Betty Louise Capehart

Betty Louise Davidson Capehart passed away August 27, 2019 from Metastatic Bladder Cancer in Redwood City, California. She was born May 22, 1927 at the farm country home, delivered by Dr. E H Elmore. Her parents were Virgil and Louise Schneider Davidson, originating from Guthrie, Oklahoma.

Betty grew up on the family farm with her sister Shirley, learning to raise rabbits, lambs and baby chicks. The girls worked on the farm thinning and hoeing beets, raking hay, shocking grain, driving teams of horses, and doing 4-H projects at the Minidoka Fair. She loved playing baseball and all outside sports. She attended first grade at the local country school of Empire. After that year, the school was closed and students were bused to Rupert, where she attended Pershing Elementary, and Junior and Rupert High School graduating in May of 1955 which was the last class of Rupert High School. Betty worked at Rexall Drug and the Wilson Theater during high school. Her sister, Deborah Verga Davidson Cooper, was born September 15, 1954 when her mom was 43 years old, of whom Betty was thrilled to have a younger sister.

Betty attended Idaho State University pursuing a BS degree in Pharmacology, graduating in May of 1959. She worked at local pharmacies in Rupert, Paul and Burley. She then went to California in 1962 and lived in San Francisco. She was hired by Sequoia Hospital in Redwood City from 1962 to 1992 as a pharmacy manager, retiring after thirty years. Soon after arriving there she purchased her first vehicle, later remembering fondly she was “proud to be a woman who could walk up to the dealer and buy a blue 1963 split window Corvette in cash.”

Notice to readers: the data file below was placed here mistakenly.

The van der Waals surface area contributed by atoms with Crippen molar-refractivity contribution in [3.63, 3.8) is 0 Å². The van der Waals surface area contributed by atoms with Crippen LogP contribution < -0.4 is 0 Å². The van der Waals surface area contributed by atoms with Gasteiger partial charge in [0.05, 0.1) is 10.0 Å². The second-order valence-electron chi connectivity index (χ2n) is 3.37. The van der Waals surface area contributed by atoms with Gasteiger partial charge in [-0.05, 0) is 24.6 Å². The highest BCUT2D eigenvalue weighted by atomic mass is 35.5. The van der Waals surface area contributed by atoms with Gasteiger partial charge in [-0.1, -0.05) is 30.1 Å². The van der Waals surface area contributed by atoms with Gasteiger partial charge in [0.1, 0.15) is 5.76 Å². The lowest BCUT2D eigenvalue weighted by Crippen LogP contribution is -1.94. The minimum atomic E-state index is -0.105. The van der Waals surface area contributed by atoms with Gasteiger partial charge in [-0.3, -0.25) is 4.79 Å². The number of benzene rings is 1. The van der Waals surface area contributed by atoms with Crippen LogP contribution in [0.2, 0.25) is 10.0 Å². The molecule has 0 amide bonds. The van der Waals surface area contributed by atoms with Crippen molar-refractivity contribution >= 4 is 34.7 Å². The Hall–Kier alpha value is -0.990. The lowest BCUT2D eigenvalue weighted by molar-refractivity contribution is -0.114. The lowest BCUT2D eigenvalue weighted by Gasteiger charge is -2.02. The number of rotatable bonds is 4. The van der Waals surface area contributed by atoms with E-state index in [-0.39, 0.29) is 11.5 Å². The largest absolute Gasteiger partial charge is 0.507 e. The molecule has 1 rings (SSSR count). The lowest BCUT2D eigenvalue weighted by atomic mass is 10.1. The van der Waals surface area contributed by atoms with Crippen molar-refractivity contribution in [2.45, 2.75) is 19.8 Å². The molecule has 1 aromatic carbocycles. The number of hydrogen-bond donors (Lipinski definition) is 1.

Betty met Earl Capehart when she was on the hospital bowling league. They were married October 13, 1964. Betty and Earl purchased their Redwood City home after living in three other apartments (all in Redwood City). Earl took classes for flying small aircraft and they purchased and flew a Cessna 150 to a lot of fun places. They were later divorced.

Betty’s life partner then was Joann Woo. They opened a sandwich shop and designed an alternative to a county proposal to Alameda Road, saving the destruction of some natural environment of Woodside and Redwood City. Then she worked at Nuance Communications, the technology which would later power Siri’s voice recognition.

Betty was a quiet, empathetic, and loving soul. Yet her reserved side was tempered with the best sense of humor that left people in stitches because it was so unexpected. Betty treasured her garden and home.

Betty is survived by her stepdaughter Kimberly Woo; granddaughter Lauren Woo Saffron; and by her loving sisters, Shirley West, and Deborah Cooper; she is also survived by her treasured nieces and nephews Joan, David, Jim (deceased), Angela, Brenda, Ryan, Kevin; as well as her grandnieces and nephews, Kylie, Drew, Cole, Dakota, Trent, Courtney, Shaun, Kristy, Jessica, and Jennifer.

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